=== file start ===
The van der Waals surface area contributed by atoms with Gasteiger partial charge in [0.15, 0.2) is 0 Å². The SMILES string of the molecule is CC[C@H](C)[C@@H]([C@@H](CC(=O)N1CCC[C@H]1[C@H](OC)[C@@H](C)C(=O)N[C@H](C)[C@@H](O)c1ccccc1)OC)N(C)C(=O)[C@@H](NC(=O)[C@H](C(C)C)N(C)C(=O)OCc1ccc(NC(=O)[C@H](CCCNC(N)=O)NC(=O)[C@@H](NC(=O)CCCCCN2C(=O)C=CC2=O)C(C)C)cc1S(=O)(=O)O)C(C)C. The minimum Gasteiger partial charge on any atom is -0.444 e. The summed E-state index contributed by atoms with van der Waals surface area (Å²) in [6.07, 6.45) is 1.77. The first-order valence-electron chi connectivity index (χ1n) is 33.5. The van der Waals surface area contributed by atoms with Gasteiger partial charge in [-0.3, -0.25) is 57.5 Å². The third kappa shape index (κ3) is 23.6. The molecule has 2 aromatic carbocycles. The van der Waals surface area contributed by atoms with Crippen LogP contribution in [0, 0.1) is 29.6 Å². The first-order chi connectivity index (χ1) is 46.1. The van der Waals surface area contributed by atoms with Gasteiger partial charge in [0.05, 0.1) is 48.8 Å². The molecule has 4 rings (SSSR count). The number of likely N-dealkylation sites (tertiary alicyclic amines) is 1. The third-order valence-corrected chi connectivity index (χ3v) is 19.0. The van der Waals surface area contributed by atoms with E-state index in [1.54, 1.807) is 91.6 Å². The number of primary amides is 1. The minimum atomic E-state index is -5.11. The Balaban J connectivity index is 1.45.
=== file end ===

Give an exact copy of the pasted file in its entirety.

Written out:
The van der Waals surface area contributed by atoms with Gasteiger partial charge in [0.15, 0.2) is 0 Å². The SMILES string of the molecule is CC[C@H](C)[C@@H]([C@@H](CC(=O)N1CCC[C@H]1[C@H](OC)[C@@H](C)C(=O)N[C@H](C)[C@@H](O)c1ccccc1)OC)N(C)C(=O)[C@@H](NC(=O)[C@H](C(C)C)N(C)C(=O)OCc1ccc(NC(=O)[C@H](CCCNC(N)=O)NC(=O)[C@@H](NC(=O)CCCCCN2C(=O)C=CC2=O)C(C)C)cc1S(=O)(=O)O)C(C)C. The minimum Gasteiger partial charge on any atom is -0.444 e. The summed E-state index contributed by atoms with van der Waals surface area (Å²) in [6.07, 6.45) is 1.77. The first-order valence-electron chi connectivity index (χ1n) is 33.5. The van der Waals surface area contributed by atoms with Gasteiger partial charge in [-0.3, -0.25) is 57.5 Å². The third kappa shape index (κ3) is 23.6. The molecule has 2 aromatic carbocycles. The van der Waals surface area contributed by atoms with Crippen LogP contribution in [0, 0.1) is 29.6 Å². The first-order chi connectivity index (χ1) is 46.1. The van der Waals surface area contributed by atoms with Gasteiger partial charge in [0.05, 0.1) is 48.8 Å². The molecule has 4 rings (SSSR count). The number of likely N-dealkylation sites (tertiary alicyclic amines) is 1. The third-order valence-corrected chi connectivity index (χ3v) is 19.0. The van der Waals surface area contributed by atoms with E-state index in [1.54, 1.807) is 91.6 Å². The number of primary amides is 1. The minimum atomic E-state index is -5.11. The Balaban J connectivity index is 1.45.